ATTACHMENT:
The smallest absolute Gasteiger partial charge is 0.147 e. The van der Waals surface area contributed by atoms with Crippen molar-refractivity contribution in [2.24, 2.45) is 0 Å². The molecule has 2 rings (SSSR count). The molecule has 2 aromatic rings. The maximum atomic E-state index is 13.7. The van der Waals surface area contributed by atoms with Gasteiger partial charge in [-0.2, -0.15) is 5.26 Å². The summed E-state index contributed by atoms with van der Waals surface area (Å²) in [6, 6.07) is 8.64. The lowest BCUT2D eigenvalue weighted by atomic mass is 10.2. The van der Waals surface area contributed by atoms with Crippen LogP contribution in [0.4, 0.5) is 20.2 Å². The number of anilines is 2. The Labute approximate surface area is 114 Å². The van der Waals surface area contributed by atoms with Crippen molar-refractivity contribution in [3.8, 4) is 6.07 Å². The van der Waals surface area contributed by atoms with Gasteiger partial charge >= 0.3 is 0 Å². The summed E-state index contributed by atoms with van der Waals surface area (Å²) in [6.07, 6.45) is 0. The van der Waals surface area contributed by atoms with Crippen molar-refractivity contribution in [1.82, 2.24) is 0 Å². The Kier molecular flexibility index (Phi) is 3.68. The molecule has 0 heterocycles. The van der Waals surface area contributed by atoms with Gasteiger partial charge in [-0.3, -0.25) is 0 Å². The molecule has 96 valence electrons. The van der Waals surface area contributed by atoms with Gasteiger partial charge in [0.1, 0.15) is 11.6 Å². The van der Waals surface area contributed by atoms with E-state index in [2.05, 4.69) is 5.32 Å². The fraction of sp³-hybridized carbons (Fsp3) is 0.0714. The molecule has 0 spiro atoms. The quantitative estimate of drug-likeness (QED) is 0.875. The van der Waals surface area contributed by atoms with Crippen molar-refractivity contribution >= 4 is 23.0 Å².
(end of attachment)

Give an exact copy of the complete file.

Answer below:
The smallest absolute Gasteiger partial charge is 0.147 e. The van der Waals surface area contributed by atoms with Crippen molar-refractivity contribution in [2.24, 2.45) is 0 Å². The molecule has 2 rings (SSSR count). The molecule has 2 aromatic rings. The maximum atomic E-state index is 13.7. The van der Waals surface area contributed by atoms with Gasteiger partial charge in [-0.2, -0.15) is 5.26 Å². The summed E-state index contributed by atoms with van der Waals surface area (Å²) in [6, 6.07) is 8.64. The lowest BCUT2D eigenvalue weighted by atomic mass is 10.2. The van der Waals surface area contributed by atoms with Crippen LogP contribution in [0.4, 0.5) is 20.2 Å². The number of anilines is 2. The Labute approximate surface area is 114 Å². The van der Waals surface area contributed by atoms with Crippen molar-refractivity contribution in [3.8, 4) is 6.07 Å². The van der Waals surface area contributed by atoms with Gasteiger partial charge >= 0.3 is 0 Å². The summed E-state index contributed by atoms with van der Waals surface area (Å²) in [6.07, 6.45) is 0. The van der Waals surface area contributed by atoms with Crippen molar-refractivity contribution in [1.82, 2.24) is 0 Å². The Kier molecular flexibility index (Phi) is 3.68. The molecule has 0 heterocycles. The van der Waals surface area contributed by atoms with Gasteiger partial charge in [-0.3, -0.25) is 0 Å². The molecule has 96 valence electrons. The van der Waals surface area contributed by atoms with Gasteiger partial charge in [0.1, 0.15) is 11.6 Å². The van der Waals surface area contributed by atoms with E-state index in [2.05, 4.69) is 5.32 Å². The fraction of sp³-hybridized carbons (Fsp3) is 0.0714. The molecule has 0 spiro atoms. The quantitative estimate of drug-likeness (QED) is 0.875. The van der Waals surface area contributed by atoms with Crippen molar-refractivity contribution >= 4 is 23.0 Å².